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Homemade Hobnobs



Abel’s down for an unexpected angry nap. We’re due at best friend Ben’s house (fifteen minutes ago), and so decided to google ‘homemade hobnobs’. Always like to take something (last time think it was petrol station Kinder Surprises), preferably homemade. Never tried or even thought about doing these homemade, but will definitely again. Very easy, and absolutely delicious. Could even pass for healthy on the never-ending quest for a preschool approved healthy snack (oats count right?). Am volunteering at preschool for cooking week on Friday, and might do these, although am quite keen to do hedgehog rolls with the kids, as think that’ll be more fun / dangerous / different.


Molly now thinks that taking photos is what we do, so she’s been documenting every step on her camera too – plus, we’ve been working on spelling on the blackboard. Amazing what you can fit in when the boy’s asleep (Monday it was a stone wall)… Anyway, best go wake the poor lad…


Homemade Crunchy Hobnobs – makes about 25

150g self raising flour

150g caster sugar

120g rolled oats

1 level teaspoon bicarbonate of soda

150g butter

1 large dessertspoon golden syrup

Pinch of salt

½ tspn vanilla extract


Pre-heat oven to 180c. Mix the flour, sugar, oats and bicarb in a mixing bowl. Melt the butter in a saucepan, adding the golden syrup. Once melted, stir in the vanilla (off the hob), then pour over the dry ingredients. Mix together with the salt (I used my hands a bit at the end), then mould into balls and place on the baking tray. Bake for 10 minutes (or until smelling delicious and looking golden). Transfer to wire rack. Eat. Eat. Eat.



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It was recently Molly’s birthday (we’ve still got the bunting and balloons to prove it and I don’t think we’ll be allowed to remove them until Christmas), and like last year, we held a party at the local village hall. Anyway, it was stressful. I even had party food nightmares. I didn’t before exams, but this obviously weighed more heavily on my sub-conscious. The party was a success of course (it’s hard to fail as children will enjoy anything with balloons, games and cake), despite me making several children cry with my overly lupine ‘What’s The Time Mr Wolf’. The food was fine, but what I did like, was that Siobhann insisted on bringing some beautiful cucumber sandwiches. This small (or large Siobhann, don’t know tricksy they were to produce) gesture, helped me relax about the food. So, when my friend Eveline said she was having a party for her son, I offered to help do some food. Eveline asked if I’d mind making scones, and I was happy to give them a go. I’m not a scone connoisseur, I know some people (namely Jamie’s Auntie Jill) can become almost evangelical in their quest for the perfect scone, but these were easy, they tasted great and I was rather pleased I’d learned something new. I had mine with crème fraîche and homemade (by Ben) chilli jam. Yum. Eveline had been having similar pre-party anxiety dreams, so I hope my gesture had a similar affect to Siobhann’s.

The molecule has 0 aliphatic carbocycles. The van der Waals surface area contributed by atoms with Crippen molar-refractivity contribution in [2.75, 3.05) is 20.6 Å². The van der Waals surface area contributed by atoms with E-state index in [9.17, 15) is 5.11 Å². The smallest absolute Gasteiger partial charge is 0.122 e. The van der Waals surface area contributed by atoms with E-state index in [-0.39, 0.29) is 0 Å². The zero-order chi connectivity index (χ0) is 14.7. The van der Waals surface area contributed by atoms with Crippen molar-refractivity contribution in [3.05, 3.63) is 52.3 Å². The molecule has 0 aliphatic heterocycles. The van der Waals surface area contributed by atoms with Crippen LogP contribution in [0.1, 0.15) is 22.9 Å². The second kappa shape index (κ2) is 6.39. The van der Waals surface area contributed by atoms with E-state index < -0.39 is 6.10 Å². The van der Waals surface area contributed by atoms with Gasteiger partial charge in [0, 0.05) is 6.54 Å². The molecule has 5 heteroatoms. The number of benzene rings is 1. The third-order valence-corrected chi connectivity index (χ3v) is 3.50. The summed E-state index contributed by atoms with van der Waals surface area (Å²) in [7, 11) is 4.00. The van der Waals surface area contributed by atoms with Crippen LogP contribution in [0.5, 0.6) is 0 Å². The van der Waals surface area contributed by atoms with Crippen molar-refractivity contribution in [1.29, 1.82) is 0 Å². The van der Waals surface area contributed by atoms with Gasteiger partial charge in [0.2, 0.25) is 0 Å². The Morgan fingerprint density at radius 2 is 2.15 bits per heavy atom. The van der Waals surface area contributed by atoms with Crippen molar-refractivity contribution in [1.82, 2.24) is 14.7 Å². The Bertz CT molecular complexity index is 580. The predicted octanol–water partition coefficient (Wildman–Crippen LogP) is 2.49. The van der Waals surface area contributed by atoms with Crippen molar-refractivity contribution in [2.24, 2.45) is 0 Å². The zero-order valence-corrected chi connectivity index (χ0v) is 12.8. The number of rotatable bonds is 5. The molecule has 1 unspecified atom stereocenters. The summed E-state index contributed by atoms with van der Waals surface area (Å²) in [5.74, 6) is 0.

Scones  – Makes 8 (you’ll need a scone cutter to get the scalloped edges)

350g self raising flour

Pinch of salt

1 tsp baking powder

85g butter, cut into cubes

3 tbsp golden castor sugar

175ml milk

1 tsp vanilla extract

Squeeze of lemon juice

Beaten egg, to glaze

Pre-heat oven to 220c. Tip the flour into a large bowl with the salt and baking powder, then mix. Add the butter, then rub in with your fingers until the mix looks like fine crumbs. Stir in the sugar.

Put the milk into a jug and heat in the microwave for about 30 seconds until warm, but not hot. Add the vanilla and lemon juice; set aside for a moment. Put a baking sheet in the oven.

Make a well in the dry mix, then add the liquid and combine it quickly with a cutlery knife (you don’t want the dough to get too warm). Scatter some flour onto the work surface and tip the dough out. Dredge the dough and your hands with a little more flour, then fold the dough over 2-3 times until it’s a little smoother. Pat into a round about 4cm deep.

Take a 5cm cutter and dip it into some flour. Plunge into the dough, then repeat until you have four scones. By this point you’ll probably need to press what’s left of the dough back into a round to cut out another four. Brush the tops with beaten egg, then carefully place onto the hot baking tray.

Bake for 6 – 8 minutes or until risen and golden on the top. Eat as soon as possible.

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Boxing Day Vincigrassi


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Oh dear god, I just had to jump online and get this out in the ether. I NEED to share it before any of your leftover ham and turkey goes to waste on anything other than this dish. STOP with the ham and eggs, no no NO to turkey pie. STEP AWAY from the Coronation Turkey.

You need to make Vincigrassi.

A mouthful of heavenYou will die and go to heaven and it will forever be your boxing day supper. I promise. And, in fact, for those that don’t really LIKE ham and turkey and suffer through it, this experience may well transform things for you.

I have to confess, firstly, to yet more recipe theft on a grand scale. In fact, Molly’s Uncle Harry cooked this for us last night.  I helped a bit by drinking Champagne on the side lines and throwing in helpful snippets of advice about bechamel etc but otherwise my role was Supreme Appreciator, Photo Taker, thence Recipe Thief.

Vincigrassi is like lasagne but with ceps and parma ham. What’s wonderful about it is its sheer simplicity. Effectively, you make a bitching bechamel sauce and mix mushrooms, pieces of thinly sliced ham and turkey into it with some truffle paste. You then layer lasagne sheets with this mix, dotting each layer with butter and a grating of parmesan. Finish with a drizzle of truffle paste or oil**

Needless to say, it’s very rich. Helpfully, we had an Italian speaker on hand who translated Vincigrassi as “conquer the fat”.